Connecting People to Trees

 Isabella Bobrow, UC Santa Cruz

The goal of this project is to explore the emotional connections people have with trees. Especially on the UC Santa Cruz campus, trees are the primary markers of place and central to the community’s identity. This project is partially inspired by two projects connecting people to trees: Cooking Sections’ “Offsetted,” which explored the rights of trees, and the Melbourne Urban Forest initiative, which mapped trees and invited people to email them. Both are based in a specific geographic region, as will this.

The focus of this installation would be a circle of “parts” of trees suspended in space with metal supports. These “parts” would be dead branches, leaves, or fallen trunks – whatever can be harvested without hurting the organism. Each will be given a description in the pamphlet, and the metal supports will have hooks on them that allow people to leave responses. I intend to make a film approximately 15 minutes long, which would be played on a projector, of people interacting with their favorite trees and speaking to them. The exchange between person and tree is one in which the tree is mostly silent. It has a history, but personality is projected onto it by the people who enjoy its presence. As such, the majority of the work comes from the responses people give. There will be an area for people to share what the trees mean to them via poems, letters, drawings, or other expressions of love.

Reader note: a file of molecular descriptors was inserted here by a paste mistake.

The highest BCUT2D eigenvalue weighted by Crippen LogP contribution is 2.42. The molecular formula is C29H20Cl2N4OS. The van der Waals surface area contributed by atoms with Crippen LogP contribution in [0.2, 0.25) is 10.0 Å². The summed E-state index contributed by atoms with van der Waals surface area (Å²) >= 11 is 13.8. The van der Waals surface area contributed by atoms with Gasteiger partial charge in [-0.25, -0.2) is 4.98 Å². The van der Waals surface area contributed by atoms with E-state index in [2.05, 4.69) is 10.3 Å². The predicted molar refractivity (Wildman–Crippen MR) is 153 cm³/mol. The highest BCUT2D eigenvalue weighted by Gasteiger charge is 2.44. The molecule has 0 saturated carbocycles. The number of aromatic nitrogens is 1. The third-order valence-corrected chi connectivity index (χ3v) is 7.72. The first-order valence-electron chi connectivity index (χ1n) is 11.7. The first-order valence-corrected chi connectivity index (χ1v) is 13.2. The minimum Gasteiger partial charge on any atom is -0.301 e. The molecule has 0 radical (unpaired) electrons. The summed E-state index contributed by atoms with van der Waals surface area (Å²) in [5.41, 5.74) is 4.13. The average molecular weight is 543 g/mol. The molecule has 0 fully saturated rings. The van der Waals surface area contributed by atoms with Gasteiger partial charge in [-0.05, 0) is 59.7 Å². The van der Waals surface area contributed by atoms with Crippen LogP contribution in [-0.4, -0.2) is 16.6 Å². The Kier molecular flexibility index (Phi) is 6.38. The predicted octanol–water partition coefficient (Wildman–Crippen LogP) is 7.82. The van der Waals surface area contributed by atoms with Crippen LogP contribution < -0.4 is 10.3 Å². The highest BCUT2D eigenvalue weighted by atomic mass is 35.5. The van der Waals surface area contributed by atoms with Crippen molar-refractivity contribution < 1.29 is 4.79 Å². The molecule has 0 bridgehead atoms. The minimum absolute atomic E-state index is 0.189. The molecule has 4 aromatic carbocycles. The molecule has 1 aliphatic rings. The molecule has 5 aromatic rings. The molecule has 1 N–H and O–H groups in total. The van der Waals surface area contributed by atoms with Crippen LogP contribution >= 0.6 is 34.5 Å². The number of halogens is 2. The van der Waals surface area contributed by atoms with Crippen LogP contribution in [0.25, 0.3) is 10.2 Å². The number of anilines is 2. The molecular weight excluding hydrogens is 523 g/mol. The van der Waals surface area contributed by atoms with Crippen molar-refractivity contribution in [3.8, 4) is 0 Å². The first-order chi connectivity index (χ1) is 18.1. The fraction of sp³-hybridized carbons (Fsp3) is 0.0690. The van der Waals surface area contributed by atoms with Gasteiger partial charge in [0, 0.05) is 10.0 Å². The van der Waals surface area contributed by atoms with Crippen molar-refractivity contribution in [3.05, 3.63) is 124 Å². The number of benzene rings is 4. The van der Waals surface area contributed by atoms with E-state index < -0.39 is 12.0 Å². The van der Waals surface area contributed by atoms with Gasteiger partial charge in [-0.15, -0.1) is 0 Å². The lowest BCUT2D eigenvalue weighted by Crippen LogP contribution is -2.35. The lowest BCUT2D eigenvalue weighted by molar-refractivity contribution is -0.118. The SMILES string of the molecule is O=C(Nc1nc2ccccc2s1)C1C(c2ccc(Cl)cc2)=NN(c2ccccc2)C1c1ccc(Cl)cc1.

People’s intimate relationships with natural objects like plants, fungi, and soil are vital to their sense of place. The world over, people remember the tree in the backyard of their childhood home. People chain themselves to trees they don’t want to see felled. Children read “The Giving Tree.” For UC Santa Cruz, trees are often the most significant landmarks. Although we cycle through every four years, they stay, and are ascribed different personalities by the people who come to know them. In academia trees have financial and ecological value, but emotional value is rarely discussed. The most beloved of all is sequoia sempervirens, called “California redwood” by some. It is a symbol of California and of UCSC, and projects that would dare to cut one down are met with disgust. This project is an innocent and emotional exploration of these relationships.